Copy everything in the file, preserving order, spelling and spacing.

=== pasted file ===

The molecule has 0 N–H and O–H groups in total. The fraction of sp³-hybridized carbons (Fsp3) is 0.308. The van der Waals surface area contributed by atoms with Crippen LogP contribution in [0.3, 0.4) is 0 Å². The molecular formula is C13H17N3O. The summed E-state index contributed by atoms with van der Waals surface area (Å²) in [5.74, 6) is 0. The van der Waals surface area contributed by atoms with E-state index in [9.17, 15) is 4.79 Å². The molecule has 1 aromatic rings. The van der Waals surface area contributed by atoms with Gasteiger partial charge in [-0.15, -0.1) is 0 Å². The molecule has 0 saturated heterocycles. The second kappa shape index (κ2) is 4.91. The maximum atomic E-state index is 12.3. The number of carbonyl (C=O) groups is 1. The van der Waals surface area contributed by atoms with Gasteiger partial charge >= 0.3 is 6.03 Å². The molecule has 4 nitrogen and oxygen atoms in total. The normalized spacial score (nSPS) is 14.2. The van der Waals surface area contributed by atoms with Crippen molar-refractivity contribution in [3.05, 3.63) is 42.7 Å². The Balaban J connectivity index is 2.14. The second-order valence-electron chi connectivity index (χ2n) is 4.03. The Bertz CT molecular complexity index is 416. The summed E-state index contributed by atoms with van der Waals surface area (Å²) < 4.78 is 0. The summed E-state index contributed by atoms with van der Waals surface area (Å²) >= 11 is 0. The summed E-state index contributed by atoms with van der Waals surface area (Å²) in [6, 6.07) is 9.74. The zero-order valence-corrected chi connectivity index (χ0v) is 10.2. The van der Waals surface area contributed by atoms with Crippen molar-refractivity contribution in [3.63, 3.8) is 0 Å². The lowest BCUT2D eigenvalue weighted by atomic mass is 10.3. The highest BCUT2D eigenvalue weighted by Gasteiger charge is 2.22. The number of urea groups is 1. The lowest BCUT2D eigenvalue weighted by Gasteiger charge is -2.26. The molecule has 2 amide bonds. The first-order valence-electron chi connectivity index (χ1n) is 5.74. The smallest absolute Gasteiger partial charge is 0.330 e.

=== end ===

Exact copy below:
The molecule has 0 N–H and O–H groups in total. The fraction of sp³-hybridized carbons (Fsp3) is 0.308. The van der Waals surface area contributed by atoms with Crippen LogP contribution in [0.3, 0.4) is 0 Å². The molecular formula is C13H17N3O. The summed E-state index contributed by atoms with van der Waals surface area (Å²) in [5.74, 6) is 0. The van der Waals surface area contributed by atoms with E-state index in [9.17, 15) is 4.79 Å². The molecule has 1 aromatic rings. The van der Waals surface area contributed by atoms with Gasteiger partial charge in [-0.15, -0.1) is 0 Å². The molecule has 0 saturated heterocycles. The second kappa shape index (κ2) is 4.91. The maximum atomic E-state index is 12.3. The number of carbonyl (C=O) groups is 1. The van der Waals surface area contributed by atoms with Gasteiger partial charge >= 0.3 is 6.03 Å². The molecule has 4 nitrogen and oxygen atoms in total. The normalized spacial score (nSPS) is 14.2. The van der Waals surface area contributed by atoms with Crippen molar-refractivity contribution in [3.05, 3.63) is 42.7 Å². The Balaban J connectivity index is 2.14. The second-order valence-electron chi connectivity index (χ2n) is 4.03. The Bertz CT molecular complexity index is 416. The summed E-state index contributed by atoms with van der Waals surface area (Å²) < 4.78 is 0. The summed E-state index contributed by atoms with van der Waals surface area (Å²) >= 11 is 0. The summed E-state index contributed by atoms with van der Waals surface area (Å²) in [6, 6.07) is 9.74. The zero-order valence-corrected chi connectivity index (χ0v) is 10.2. The van der Waals surface area contributed by atoms with Crippen molar-refractivity contribution in [3.63, 3.8) is 0 Å². The lowest BCUT2D eigenvalue weighted by atomic mass is 10.3. The highest BCUT2D eigenvalue weighted by Gasteiger charge is 2.22. The number of urea groups is 1. The lowest BCUT2D eigenvalue weighted by Gasteiger charge is -2.26. The molecule has 2 amide bonds. The first-order valence-electron chi connectivity index (χ1n) is 5.74. The smallest absolute Gasteiger partial charge is 0.330 e.